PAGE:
Regarding the NDF content, the values were similar during the first grazing but higher for BRS Umbu wheat in subsequent grazing cycles. This result is related to the high stem proportion (Table 1), which raises the amount of cell-wall material in forage. This condition is confirmed by the correlation between stem proportion and NDF (r=0.64, P=0.0036). The increase in NDF content during grazing for the two genotypes is the result of the advancement of plant age. This process reduces leaf proportion to the detriment of stems and senescent material, increasing the contents of cellulose, hemicellulose and lignin, which are the main NDF components (Macedo Junior, Zanine, Borges, & Perez, 2007). Moreira, Reis, Ruggieri, and Saran Junior (2007) reported mean values for NDF of 57.61 and 63.28% in the first and second grazing, respectively, for triticale sown on Sorghum-sudan straw grazed by lactating cows. Bartmeyer et al. (2011) obtained NDF contents of 45.54 and 62.66% when evaluating wheat cultivar BRS 176 under continuous stocking at 50 and 95 days after emergence, respectively.

BRS Taruma genotype had a higher crude protein content in the third grazing cycle because of the maintenance of higher leaf blade proportion from tillers until the end of the evaluation period (Table 1). Considering the average of the three grazing cycles, the CP value observed for BRS Taruma and BRS Umbu genotypes is higher than that obtained by Meinerz et al. (2011), who verified CP levels of 21.24 and 21.90% when studying the same genotypes submitted to three cuts, respectively. This difference is due to the lower nitrogen fertilization in relation to the present study.

Relative to the contents of ISDMD, ISOMD and TDN, higher values were obtained for BRS Taruma wheat, in the third grazing cycle, keeping relation with the data obtained for protein. This result is attributed to the higher leaf blade proportion, lower stem proportion (Table 1) and, consequently, lower NDF content (Table 2). In addition, the longer growth cycle in relation to the BRS Umbu results in a longer tillering period, improving the nutritive value of the forage, since the increase in leaf proportion in the pasture mass maintains high levels of protein and digestibility (Hastenpflug et al., 2011). The mean ISDMD content for BRS Umbu wheat was higher than that found by Fontaneli et al. (2009) of 68.1%, for the same genotype subjected to only one cut.

The contents of ISDMD, ISOMD and TDN remained stable throughout the evaluation period for BRS Taruma. For BRS Umbu, there was a decrease in the third grazing due to its short growth cycle (Hastenpflug et al., 2011), which, with the increase in ambient temperature, rapidly directs photoassimilates to structural tissue formation, preparing the plant for early flowering in relation to BRS Taruma. This process implies an increase in tissue lignification and stem proportion in the forage mass, with consequent reduction of forage digestibility and energy (Moreira et al., 2007).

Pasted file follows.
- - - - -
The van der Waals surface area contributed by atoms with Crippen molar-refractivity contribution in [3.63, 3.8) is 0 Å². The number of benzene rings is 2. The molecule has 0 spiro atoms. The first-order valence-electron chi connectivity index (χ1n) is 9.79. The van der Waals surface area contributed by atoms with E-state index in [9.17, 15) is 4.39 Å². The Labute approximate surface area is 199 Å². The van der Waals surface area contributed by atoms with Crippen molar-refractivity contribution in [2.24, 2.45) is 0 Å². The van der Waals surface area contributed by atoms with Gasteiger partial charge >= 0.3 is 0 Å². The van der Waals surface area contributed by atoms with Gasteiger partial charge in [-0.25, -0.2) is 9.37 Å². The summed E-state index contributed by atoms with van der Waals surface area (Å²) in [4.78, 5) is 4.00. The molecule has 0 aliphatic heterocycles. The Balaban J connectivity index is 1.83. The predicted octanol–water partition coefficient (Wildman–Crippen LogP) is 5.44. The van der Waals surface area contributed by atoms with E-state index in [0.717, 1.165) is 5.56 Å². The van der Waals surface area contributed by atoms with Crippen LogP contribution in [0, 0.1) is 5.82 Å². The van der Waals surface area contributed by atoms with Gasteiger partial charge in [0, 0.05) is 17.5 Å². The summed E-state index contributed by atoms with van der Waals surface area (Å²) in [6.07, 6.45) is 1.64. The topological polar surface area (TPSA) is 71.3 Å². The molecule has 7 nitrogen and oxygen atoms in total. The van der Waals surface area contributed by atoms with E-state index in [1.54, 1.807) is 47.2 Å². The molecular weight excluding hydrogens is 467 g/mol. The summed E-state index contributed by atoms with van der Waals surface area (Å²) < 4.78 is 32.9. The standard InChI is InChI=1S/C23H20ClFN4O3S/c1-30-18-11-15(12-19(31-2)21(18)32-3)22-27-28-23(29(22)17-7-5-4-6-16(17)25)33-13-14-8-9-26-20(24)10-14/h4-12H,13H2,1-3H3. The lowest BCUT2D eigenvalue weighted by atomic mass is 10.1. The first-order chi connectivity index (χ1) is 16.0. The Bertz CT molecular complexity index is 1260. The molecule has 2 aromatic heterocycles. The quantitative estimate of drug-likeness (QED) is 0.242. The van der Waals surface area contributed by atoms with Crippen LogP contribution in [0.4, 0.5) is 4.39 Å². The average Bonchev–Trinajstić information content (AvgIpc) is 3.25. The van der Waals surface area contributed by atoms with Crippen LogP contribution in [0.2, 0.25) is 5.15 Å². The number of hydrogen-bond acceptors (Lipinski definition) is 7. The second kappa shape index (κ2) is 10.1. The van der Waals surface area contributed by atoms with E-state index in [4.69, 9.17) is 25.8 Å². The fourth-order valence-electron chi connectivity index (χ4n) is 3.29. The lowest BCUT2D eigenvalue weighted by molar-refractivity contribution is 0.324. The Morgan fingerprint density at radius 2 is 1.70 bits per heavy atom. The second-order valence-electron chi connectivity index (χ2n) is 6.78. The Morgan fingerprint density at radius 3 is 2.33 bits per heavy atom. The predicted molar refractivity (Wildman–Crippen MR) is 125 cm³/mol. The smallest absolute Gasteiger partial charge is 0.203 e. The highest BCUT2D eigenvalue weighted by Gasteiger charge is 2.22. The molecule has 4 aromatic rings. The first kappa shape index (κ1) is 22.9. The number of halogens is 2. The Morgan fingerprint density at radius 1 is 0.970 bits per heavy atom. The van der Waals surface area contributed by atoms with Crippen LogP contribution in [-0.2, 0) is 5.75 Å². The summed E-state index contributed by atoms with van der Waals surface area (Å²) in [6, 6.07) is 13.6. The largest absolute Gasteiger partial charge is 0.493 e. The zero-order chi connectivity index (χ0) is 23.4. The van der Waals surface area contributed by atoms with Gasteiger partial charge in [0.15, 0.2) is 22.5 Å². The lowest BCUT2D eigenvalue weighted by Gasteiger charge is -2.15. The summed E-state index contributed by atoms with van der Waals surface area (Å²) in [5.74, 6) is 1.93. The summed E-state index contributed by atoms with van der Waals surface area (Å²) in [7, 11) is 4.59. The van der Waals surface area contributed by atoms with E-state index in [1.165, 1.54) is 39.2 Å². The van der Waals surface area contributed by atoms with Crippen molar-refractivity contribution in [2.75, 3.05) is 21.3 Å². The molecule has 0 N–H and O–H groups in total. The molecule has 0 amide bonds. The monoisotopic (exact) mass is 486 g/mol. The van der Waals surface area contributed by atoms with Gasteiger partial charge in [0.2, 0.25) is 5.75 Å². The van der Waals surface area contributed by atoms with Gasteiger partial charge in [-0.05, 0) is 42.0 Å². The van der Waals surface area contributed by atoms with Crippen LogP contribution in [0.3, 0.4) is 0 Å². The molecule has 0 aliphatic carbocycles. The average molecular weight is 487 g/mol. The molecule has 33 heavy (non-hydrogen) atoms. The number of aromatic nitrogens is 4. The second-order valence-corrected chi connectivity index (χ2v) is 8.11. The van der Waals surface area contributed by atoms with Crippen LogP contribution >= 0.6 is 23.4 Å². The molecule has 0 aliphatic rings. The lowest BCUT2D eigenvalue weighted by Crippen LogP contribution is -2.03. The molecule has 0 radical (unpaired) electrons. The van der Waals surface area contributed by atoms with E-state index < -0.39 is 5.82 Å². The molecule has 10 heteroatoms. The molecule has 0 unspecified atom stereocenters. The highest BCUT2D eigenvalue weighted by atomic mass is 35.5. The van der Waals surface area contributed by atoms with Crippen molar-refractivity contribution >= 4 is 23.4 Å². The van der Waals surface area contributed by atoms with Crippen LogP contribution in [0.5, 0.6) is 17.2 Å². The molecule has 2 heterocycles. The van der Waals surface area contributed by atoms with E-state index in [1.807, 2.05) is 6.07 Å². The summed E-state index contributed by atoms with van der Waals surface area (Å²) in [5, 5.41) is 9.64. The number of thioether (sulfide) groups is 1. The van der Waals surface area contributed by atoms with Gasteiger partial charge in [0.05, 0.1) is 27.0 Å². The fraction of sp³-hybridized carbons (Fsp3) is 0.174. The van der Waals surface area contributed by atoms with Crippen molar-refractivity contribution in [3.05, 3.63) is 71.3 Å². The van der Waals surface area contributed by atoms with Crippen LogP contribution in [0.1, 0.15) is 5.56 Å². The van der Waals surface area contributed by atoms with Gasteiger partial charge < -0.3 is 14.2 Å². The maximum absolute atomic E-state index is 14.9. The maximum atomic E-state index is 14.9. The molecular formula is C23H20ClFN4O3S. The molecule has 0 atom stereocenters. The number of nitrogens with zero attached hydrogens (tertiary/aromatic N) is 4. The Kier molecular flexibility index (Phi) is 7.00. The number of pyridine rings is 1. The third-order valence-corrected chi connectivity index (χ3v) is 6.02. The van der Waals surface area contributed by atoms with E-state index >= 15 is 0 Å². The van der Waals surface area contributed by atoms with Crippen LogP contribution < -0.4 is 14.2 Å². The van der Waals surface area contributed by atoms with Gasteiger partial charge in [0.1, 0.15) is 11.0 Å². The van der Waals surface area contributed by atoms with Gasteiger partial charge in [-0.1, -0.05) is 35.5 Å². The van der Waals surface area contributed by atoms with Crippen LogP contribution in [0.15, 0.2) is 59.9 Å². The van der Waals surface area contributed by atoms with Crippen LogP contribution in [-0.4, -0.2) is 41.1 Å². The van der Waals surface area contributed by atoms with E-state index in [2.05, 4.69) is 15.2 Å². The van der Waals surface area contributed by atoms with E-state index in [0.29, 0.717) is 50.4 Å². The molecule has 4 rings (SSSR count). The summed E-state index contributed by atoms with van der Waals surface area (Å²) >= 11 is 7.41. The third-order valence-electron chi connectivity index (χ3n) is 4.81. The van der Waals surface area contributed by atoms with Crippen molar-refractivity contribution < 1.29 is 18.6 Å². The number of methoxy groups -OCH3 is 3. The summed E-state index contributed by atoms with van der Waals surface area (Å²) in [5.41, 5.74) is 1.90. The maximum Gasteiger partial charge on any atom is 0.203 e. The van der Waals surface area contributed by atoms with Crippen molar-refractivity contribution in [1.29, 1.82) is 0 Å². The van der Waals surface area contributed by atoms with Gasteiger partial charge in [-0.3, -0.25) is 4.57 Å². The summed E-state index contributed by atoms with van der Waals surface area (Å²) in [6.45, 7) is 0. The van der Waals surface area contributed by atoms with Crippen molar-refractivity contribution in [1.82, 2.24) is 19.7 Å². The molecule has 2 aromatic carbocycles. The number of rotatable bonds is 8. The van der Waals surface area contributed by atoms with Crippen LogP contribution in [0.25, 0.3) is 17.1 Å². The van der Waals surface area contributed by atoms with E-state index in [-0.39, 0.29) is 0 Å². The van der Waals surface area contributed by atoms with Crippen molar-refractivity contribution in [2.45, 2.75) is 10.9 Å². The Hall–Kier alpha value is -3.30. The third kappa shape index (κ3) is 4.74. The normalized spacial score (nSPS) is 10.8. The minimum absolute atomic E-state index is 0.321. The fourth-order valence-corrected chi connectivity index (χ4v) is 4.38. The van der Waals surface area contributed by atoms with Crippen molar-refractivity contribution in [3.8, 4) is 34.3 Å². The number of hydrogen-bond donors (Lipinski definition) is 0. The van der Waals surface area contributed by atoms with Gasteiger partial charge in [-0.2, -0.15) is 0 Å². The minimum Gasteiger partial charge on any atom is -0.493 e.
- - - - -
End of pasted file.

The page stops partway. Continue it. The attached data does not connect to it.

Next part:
Pre-grazing forage mass and leaf blade proportion were higher for BRS Taruma genotype. The leaf blade/stem + sheath ratio was lower for BRS Umbu wheat. The BRS Taruma wheat had a higher nutritive value when compared to BRS Umbu. Large quantities of disappearance of forage and forage N uptake were obtained for BRS Taruma genotype.

Committee on ethics and biosafety Protocol 23081016073/2011-27. Opinion 113/2011

Doi: 10.4025/actascianimsci.v39i3.34420


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Received on November 29, 2016.

Accepted on March 20, 2017

Mauricio Pase Quatrin *, Clair Jorge Olivo, Vinicius Felipe Bratz, Vinicius Alessio, Fabiene Tomazetti dos Santos and Priscila Flores Aguirre

Caption: Figure 1. Precipitation and air temperature climate normals and during the trial (April to October).
Table 1. Forage mass, disappearance of forage and forage
nitrogen uptake of dual-purpose wheat genotypes under
grazing by lactating cows. Santa Maria, 2014.

Genotype                       Grazing cycles

               1            2            3          Mean        SEM


Forage mass (t DM [ha.sup.-1])

BRS Umbu   1.55 (Aa)    1.46 (Ab)    1.59 (Ab)      1.54       32.05
BRS        1.57 (Ba)    1.75 (Ba)    2.07 (Aa)      1.79       61.57
SEM          37.72        45.32        65.33         --         --

Leaf blade (%)

BRS Umbu   73.1 (Ab)    60.8 (Bb)    48.8 (Cb)    60.9 (b)     2.73
BRS        83.1 (Aa)    76.2 (Ba)    58.7 (Ca)    72.7 (a)     2.60